Thursday, December 18, 2008

Game theory - Yale online course review

Many academic institutions in the Anglo-Saxon world are putting lectures and lecture series on line for listening or, occasionally, viewing. Most of these come as podcasts, through iTunes-U or independently, however a few are available for download without any RSS feed whatsoever. An example are all the courses that Yale offers. Those are many and of great quality.

In this review I'd like to pay attention to the course in Game Theory that is served as an economics course, but basically is a math subject and has implications beyond math and economics. The lectures can be downloaded or followed on-line as audio as well as video. (Game Theory audio and video) The course involves a reasonable amount of mathematics, but the complexity of this is very low. Professor Ben Polak makes a point of putting the lessons of Game Theory in natural language and is very effective in showing the application in practical terms with examples from economics, politics and even soccer and dating. Aside from being very clear, Professor Polak is also very entertaining.

My excitement just came to a high point during the 8th lecture when Polak showed an important implication for the social sciences, where I immediately saw it profoundly important for sociology of law - my old field of specialty.

Suppose you see in mixed societies that people generally live in segregated cities or quarters. And you also see that when given the choice where to live, they will move into the areas where the people of their own kind live. Can you conclude from this that people generally prefer to live segregated? Game Theory shows that the answer is no. If people prefer to live in mixed towns, but rather not be part of a minority, their strategic choices will result in segregation. In more broad terms this means that if you see people act according to a certain pattern, this does not necessarily imply this is their preferred pattern, but rather it could be the result of a strategic choice, aiming to optimize the result, in stead of gambling to get to a maximum.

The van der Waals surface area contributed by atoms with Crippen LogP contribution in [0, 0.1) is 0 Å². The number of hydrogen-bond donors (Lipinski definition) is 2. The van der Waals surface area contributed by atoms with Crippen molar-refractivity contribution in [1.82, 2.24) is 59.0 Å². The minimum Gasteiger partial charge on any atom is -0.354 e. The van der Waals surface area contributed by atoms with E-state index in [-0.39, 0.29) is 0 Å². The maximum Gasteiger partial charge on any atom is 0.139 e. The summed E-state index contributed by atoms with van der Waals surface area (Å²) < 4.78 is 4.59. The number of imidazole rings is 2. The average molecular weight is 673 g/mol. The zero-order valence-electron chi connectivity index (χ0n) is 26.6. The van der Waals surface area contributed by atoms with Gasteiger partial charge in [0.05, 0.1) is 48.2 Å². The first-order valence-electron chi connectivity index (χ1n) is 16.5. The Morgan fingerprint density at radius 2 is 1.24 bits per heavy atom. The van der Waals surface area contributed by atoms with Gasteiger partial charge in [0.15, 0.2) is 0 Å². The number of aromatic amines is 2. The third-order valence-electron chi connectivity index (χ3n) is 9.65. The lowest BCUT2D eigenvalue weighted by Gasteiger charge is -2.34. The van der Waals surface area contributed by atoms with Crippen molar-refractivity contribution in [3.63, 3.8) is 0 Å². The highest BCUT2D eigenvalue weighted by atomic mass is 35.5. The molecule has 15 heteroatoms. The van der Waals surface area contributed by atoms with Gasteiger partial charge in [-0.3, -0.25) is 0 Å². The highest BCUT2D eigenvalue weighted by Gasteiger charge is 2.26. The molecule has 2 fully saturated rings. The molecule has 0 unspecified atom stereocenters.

The is especially important for social sciences that attempt to make observations about normative rules, such as the sociology of law. It is sort of generally accepted that if a rule is not abided by, it may legally be a rule, but sociologists do not consider it a social norm. With the game theory lesson in mind, this may be false. Social actors can choose to break the rule for strategic reasons, but on the normative level still accept the validity of the rule. It makes the social scientific, empirical, approach of normative fields all the more complicated.

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Anonymous said...

Hi Anne--
I think you have hit on one of the central insights of game theory, namely that when a player tries to maximize his own advantage, he often arrives at a suboptimal result. Thus we arrive at the "prisoner's dilemma," and arms races. It's often about trust, or rather the lack of it.

Unknown said...

Thanks Dara,
I guess you are right, but I hadn't yet expanded that lesson to normative behavior. I could envision a strategic choice among socially acceptable options, but not figured yet that out of strategic reasoning, people would break a rule. Of course people break rules all the time and my line of sociology argues that a rule is no longer socially valid, if people do not abide by it. However, if they choose not to abide by it for strategic reasons and not because they no longer feel compelled normatively by the rule, a whole new possible social reality emerges. it becomes conceivable there is a norm, that by all standards one can arrive at as a sociologist, is a valid rule, yet (a majority of) people do not abide by it.
Consequence of this insight, for the method of research into the field of norms, crime, law etc, is that observation is not effective. It emphasizes all the more the incommensurability of facts and norms.
Which brings me back to masters in 1990. Goodness...